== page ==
pension reversion

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Pension reversion

Termination of an overfunded defined benefit pension plan and replacement of it with a life insurance company-sponsored fixed annuity plan.
Copyright © 2012, Campbell R. Harvey. All Rights Reserved.

Pension Reversion

The act of a company canceling an over-funded pension plan in order to recover the amount by which it is over-funded. In addition, pension reversion usually also involves replacing the canceled plan with a less expensive, fixed annuity plan using funds recovered from the former plan. The amount by which funds from the former plan exceed the cost of the new plan is paid to the company or employer.
Farlex Financial Dictionary. © 2012 Farlex, Inc. All Rights Reserved

pension reversion

Termination of a pension plan by an employer that wishes to capture the amount by which the plan is overfunded. Pension reversions are generally accomplished by using funds in the plan to purchase a fixed annuity from an insurance company. Excess funds beyond the cost of the annuity revert to the company.
Wall Street Words: An A to Z Guide to Investment Terms for Today's Investor by David L. Scott. Copyright © 2003 by Houghton Mifflin Company. Published by Houghton Mifflin Company. All rights reserved. All rights reserved.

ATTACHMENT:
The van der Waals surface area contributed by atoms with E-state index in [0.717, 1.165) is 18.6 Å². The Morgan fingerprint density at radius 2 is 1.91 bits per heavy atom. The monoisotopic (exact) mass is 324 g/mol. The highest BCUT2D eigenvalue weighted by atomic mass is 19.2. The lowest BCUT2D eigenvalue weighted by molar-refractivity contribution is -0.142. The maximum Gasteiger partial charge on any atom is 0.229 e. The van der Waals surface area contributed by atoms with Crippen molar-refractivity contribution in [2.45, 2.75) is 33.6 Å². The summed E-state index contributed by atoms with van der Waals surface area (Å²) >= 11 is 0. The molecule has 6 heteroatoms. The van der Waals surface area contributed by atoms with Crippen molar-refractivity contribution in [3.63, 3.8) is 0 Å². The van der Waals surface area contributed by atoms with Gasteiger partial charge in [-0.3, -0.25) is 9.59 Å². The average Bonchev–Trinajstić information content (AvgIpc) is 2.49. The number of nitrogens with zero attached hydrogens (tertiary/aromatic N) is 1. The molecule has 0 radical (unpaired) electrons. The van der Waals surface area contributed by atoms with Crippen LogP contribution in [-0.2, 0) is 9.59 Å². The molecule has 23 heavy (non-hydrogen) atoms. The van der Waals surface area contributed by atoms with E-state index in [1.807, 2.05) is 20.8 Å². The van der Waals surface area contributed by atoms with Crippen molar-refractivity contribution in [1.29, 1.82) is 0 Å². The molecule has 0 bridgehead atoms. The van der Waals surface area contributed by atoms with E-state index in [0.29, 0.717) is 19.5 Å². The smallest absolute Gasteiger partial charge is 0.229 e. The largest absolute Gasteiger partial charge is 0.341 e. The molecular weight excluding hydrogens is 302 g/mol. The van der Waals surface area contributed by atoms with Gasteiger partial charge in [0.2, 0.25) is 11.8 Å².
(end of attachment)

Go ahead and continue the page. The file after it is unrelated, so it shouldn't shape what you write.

References in periodicals archive ?
They cover installing an ESOP, loans, business structures (including C and S corporations), ESOPs in S corporations, valuations and appraisers, repurchase obligations, participation and vesting, allocations, contributions, distributions, dividends and diversification, accounting rules, reporting requirements, redress of grievances, voting, trustees, fiduciaries, prohibited transactions, Code Section 1042 rollovers, multi-investor leverages ESOPs, securities laws and corporate governance, 401(k) plans and employee ownership, labor laws and unions, plan termination and freezes, bankruptcies, pension reversions, and alternative ways to get equity to employees.
Petersen, M., 1992, Pension Reversions and Worker-Stockholder Wealth Transfers, Quarterly Journal of Economics, 107: 1033-1056.
First, firms can avoid pension reversions and instead obtain excess assets by reducing future pension contributions.
Bowers, Christea, and Mittelstaedt (1994) and Pontiff, Shleifer, and Weisbach (1990) also attempt to measure wealth transfers from labor to shareholders by examining the relation between pension reversions and acquisition premiums.
Petersen, Mitchell A., 1992, Pension Reversions and Worker-Stockholder Wealth Transfers, Quarterly Journal of Economics, 107: 1033-1056.
These results regarding the relation between pension reversions and wealth transfers are consistent with the evidence concerning wage concessions in general.